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Monday July 19, 1976
. . . where the 1970s live forever!

News stories from Monday July 19, 1976


Summaries of the stories the major media outlets considered to be of particular importance on this date:

  • President Ford proposed a permanent special prosecutor's office to investigate wrong-doing by government officials, and said that it would be "up to the American people" to decide whether his pardon of President Nixon would be a campaign issue. He made the statements in replies to frequently sharp questioning at a White House news conference. The President said that he was "very close right now" to getting the Republican presidential nomination. [New York Times]
  • Ronald Reagan currently has the support of 1,140 delegates to the Republican National Convention, or 10 more than the necessary majority for the nomination, the executive vice- chairman of his campaign, John Sears, said. [New York Times]
  • The A.F.L.-C.I.O., which refused to endorse a candidate in the 1972 presidential campaign, pledged "all-out support" for the Carter-Mondale ticket. George Meany, the federation's president, brushed aside suggestions at a news conference that he had been cool to Jimmy Carter's candidacy and said that Mr. Carter's "overall purpose is our overall purpose: to put America back to work." He said that the Republicans' choice was between 'Tweedledee Ford and Tweedledum Reagan.'" "We know who the candidates are and it's Ford and Carter," he said. "I cannot find anyone in the American labor movement who is for Gerald Ford." He acknowledged that he had not taken Mr. Carter seriously as a candidate early this year. [New York Times]
  • The Justice Department is investigating the possibility that funds contributed by the Federal Bureau of Investigation's employees for recreational purposes were diverted to the use of J. Edgar Hoover, the late F.B.I. director, and other senior officials of the agency. Sources close to the inquiry said that the fund was controlled for several years by Nicholas Callahan, the associate director of the F.B.I. who was dismissed last Friday. [New York Times]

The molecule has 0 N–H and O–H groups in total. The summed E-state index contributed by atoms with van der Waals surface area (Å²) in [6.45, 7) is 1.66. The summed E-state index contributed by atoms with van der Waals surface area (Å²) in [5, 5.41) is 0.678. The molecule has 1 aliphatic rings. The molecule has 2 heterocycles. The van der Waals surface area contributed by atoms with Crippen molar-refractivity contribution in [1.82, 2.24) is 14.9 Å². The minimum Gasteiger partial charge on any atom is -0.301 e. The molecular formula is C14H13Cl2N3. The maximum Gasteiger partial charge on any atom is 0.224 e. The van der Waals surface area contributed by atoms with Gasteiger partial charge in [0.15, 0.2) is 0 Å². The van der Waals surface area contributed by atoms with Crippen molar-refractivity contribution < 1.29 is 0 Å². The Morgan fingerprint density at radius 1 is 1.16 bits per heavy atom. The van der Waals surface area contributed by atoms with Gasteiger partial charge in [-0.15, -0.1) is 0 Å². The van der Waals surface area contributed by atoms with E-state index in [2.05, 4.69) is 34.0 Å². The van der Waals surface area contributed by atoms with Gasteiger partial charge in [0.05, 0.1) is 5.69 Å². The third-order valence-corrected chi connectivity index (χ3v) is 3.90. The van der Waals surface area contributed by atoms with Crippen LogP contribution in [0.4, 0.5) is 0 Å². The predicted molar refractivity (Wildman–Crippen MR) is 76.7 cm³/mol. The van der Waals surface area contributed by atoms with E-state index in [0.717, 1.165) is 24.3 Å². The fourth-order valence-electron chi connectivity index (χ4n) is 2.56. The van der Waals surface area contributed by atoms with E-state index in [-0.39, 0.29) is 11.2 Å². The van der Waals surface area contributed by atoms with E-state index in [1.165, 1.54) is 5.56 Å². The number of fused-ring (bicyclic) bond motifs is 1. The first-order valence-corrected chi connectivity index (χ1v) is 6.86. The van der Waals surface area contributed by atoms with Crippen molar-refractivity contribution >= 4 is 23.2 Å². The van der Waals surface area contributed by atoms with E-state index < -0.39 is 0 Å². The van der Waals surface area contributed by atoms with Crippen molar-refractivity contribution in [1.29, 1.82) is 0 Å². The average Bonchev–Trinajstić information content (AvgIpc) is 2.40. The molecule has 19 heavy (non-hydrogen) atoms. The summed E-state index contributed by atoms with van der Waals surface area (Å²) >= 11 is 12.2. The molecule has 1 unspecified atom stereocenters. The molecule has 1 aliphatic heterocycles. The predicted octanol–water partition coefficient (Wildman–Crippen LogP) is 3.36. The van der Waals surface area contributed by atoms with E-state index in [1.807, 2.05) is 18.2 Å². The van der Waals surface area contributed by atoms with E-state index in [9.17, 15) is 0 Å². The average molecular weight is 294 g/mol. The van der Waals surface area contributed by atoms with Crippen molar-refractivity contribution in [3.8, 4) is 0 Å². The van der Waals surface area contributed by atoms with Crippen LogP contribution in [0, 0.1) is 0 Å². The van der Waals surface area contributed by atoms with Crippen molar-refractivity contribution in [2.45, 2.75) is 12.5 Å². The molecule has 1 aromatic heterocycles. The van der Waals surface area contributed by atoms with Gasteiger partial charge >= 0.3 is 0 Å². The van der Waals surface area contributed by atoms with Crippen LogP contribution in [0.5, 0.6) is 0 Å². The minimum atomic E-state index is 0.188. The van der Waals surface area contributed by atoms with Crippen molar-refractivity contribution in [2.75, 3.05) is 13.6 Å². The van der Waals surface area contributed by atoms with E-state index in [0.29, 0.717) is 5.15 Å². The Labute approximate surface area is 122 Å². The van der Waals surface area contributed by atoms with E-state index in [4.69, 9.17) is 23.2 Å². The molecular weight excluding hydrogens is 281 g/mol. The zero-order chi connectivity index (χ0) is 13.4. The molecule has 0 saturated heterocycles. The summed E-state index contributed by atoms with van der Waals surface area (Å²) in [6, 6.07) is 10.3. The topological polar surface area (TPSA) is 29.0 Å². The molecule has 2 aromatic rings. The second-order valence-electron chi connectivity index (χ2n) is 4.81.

• Project officials at Jet Propulsion Laboratory in Pasadena said that preparations were proceeding smoothly for a landing by the Viking 1 spacecraft on Mars tomorrow morning. The craft is expected to touch down at 7:53 A.M., Eastern daylight time, when the exploration of Mars by camera, soil scoop and life-detection instruments is to begin. [New York Times]
  • The International Olympic Committee said that 17 nations and 465 delegates had officially left Olympic Village in Montreal or made final plans to do so. The withdrawal, led by predominantly black African countries, resulted from New Zealand's approval of a rugby team's tour of South Africa despite that country's apartheid policy. Among the departing countries were Kenya, Nigeria and Ethiopia. [New York Times]
  • Boris Onischenko, a fencer and a star Soviet athlete, was disqualified from the Olympic Games in Montreal when he was caught using an illegal electronic device in his epee in the fencing event in the modern pentathlon. Jeremy Fox of Britain was his opponent. Onischenko had been considered a leading candidate for the gold medal. [New York Times]
  • Diplomatic sources in London said that the United States and Britain, which are seeking to persuade the Rhodesian government to negotiate a transfer to black majority rule, are developing a joint policy that would assure financial aid and property guarantees to the white minority. [New York Times]


Stock Market Report

Dow Jones Industrial Average: 990.83 (-2.38, -0.24%)
S&P Composite: 104.29 (-0.39, -0.37%)
Arms Index: 1.09

IssuesVolume*
Advances6446.71
Declines7668.73
Unchanged4522.76
Total Volume18.20
* in millions of shares

Arms Index is the ratio of volume per declining issue to volume per advancing issue; a figure below 1.0 is bullish.

Market Index Trends
DateDJIAS&PVolume*
July 16, 1976993.21104.6820.45
July 15, 1976997.46105.2020.40
July 14, 19761005.16105.9523.84
July 13, 19761006.06105.6727.55
July 12, 19761011.21105.9023.75
July 9, 19761003.11104.9823.50
July 8, 1976991.98103.9821.71
July 7, 1976991.16103.8318.47
July 6, 1976991.81103.5416.13
July 2, 1976999.84104.1116.73


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